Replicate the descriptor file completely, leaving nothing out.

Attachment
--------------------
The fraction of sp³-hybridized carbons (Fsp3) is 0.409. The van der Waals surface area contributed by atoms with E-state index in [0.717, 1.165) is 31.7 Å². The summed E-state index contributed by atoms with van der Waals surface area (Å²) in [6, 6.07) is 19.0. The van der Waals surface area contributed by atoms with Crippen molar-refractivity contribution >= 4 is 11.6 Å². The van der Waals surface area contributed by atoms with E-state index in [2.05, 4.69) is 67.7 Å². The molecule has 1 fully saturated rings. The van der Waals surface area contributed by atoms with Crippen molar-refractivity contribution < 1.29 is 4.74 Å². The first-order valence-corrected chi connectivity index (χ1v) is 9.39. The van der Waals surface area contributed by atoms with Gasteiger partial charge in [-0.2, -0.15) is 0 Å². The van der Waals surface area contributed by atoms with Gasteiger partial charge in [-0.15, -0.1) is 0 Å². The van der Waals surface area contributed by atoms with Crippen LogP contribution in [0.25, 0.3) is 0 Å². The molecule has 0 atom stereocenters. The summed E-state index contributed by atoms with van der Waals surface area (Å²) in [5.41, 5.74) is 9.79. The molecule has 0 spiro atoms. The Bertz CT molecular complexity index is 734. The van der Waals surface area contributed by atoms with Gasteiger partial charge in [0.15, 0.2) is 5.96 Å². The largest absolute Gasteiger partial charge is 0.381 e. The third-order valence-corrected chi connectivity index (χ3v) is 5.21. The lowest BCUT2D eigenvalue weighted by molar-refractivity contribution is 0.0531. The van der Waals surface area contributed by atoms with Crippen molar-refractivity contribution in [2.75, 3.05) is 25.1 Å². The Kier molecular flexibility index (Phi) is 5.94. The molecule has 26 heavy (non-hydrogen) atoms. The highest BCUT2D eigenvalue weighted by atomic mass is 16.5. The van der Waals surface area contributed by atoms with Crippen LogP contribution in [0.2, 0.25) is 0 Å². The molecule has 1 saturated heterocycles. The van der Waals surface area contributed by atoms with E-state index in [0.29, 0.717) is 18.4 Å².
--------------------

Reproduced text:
The fraction of sp³-hybridized carbons (Fsp3) is 0.409. The van der Waals surface area contributed by atoms with E-state index in [0.717, 1.165) is 31.7 Å². The summed E-state index contributed by atoms with van der Waals surface area (Å²) in [6, 6.07) is 19.0. The van der Waals surface area contributed by atoms with Crippen molar-refractivity contribution >= 4 is 11.6 Å². The van der Waals surface area contributed by atoms with E-state index in [2.05, 4.69) is 67.7 Å². The molecule has 1 fully saturated rings. The van der Waals surface area contributed by atoms with Crippen molar-refractivity contribution < 1.29 is 4.74 Å². The first-order valence-corrected chi connectivity index (χ1v) is 9.39. The van der Waals surface area contributed by atoms with Gasteiger partial charge in [-0.2, -0.15) is 0 Å². The van der Waals surface area contributed by atoms with Gasteiger partial charge in [-0.15, -0.1) is 0 Å². The van der Waals surface area contributed by atoms with Crippen LogP contribution in [0.25, 0.3) is 0 Å². The molecule has 0 atom stereocenters. The summed E-state index contributed by atoms with van der Waals surface area (Å²) in [5.41, 5.74) is 9.79. The molecule has 0 spiro atoms. The Bertz CT molecular complexity index is 734. The van der Waals surface area contributed by atoms with Gasteiger partial charge in [0.15, 0.2) is 5.96 Å². The largest absolute Gasteiger partial charge is 0.381 e. The third-order valence-corrected chi connectivity index (χ3v) is 5.21. The lowest BCUT2D eigenvalue weighted by molar-refractivity contribution is 0.0531. The van der Waals surface area contributed by atoms with Crippen molar-refractivity contribution in [2.75, 3.05) is 25.1 Å². The Kier molecular flexibility index (Phi) is 5.94. The molecule has 26 heavy (non-hydrogen) atoms. The highest BCUT2D eigenvalue weighted by atomic mass is 16.5. The van der Waals surface area contributed by atoms with Crippen LogP contribution in [0.2, 0.25) is 0 Å². The molecule has 1 saturated heterocycles. The van der Waals surface area contributed by atoms with E-state index in [0.29, 0.717) is 18.4 Å².